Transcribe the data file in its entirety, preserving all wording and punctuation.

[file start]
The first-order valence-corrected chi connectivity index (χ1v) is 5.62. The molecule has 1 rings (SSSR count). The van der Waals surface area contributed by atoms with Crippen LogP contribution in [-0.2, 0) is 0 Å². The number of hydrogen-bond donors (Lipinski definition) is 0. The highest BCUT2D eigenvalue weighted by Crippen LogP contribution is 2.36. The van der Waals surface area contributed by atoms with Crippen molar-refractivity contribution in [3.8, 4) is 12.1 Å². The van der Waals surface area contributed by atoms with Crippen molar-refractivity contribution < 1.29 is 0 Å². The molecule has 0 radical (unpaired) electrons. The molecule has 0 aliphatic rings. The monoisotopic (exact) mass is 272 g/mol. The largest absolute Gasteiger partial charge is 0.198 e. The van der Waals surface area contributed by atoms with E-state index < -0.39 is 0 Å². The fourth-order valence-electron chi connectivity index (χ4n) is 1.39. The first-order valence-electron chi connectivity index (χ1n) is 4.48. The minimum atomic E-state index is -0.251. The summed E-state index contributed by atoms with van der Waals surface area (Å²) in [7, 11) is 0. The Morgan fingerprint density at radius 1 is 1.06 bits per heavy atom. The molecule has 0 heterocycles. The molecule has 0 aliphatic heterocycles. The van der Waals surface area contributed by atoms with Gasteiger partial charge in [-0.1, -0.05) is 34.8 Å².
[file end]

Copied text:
The first-order valence-corrected chi connectivity index (χ1v) is 5.62. The molecule has 1 rings (SSSR count). The van der Waals surface area contributed by atoms with Crippen LogP contribution in [-0.2, 0) is 0 Å². The number of hydrogen-bond donors (Lipinski definition) is 0. The highest BCUT2D eigenvalue weighted by Crippen LogP contribution is 2.36. The van der Waals surface area contributed by atoms with Crippen molar-refractivity contribution in [3.8, 4) is 12.1 Å². The van der Waals surface area contributed by atoms with Crippen molar-refractivity contribution < 1.29 is 0 Å². The molecule has 0 radical (unpaired) electrons. The molecule has 0 aliphatic rings. The monoisotopic (exact) mass is 272 g/mol. The largest absolute Gasteiger partial charge is 0.198 e. The van der Waals surface area contributed by atoms with E-state index < -0.39 is 0 Å². The fourth-order valence-electron chi connectivity index (χ4n) is 1.39. The first-order valence-electron chi connectivity index (χ1n) is 4.48. The minimum atomic E-state index is -0.251. The summed E-state index contributed by atoms with van der Waals surface area (Å²) in [7, 11) is 0. The Morgan fingerprint density at radius 1 is 1.06 bits per heavy atom. The molecule has 0 heterocycles. The molecule has 0 aliphatic heterocycles. The van der Waals surface area contributed by atoms with Gasteiger partial charge in [-0.1, -0.05) is 34.8 Å².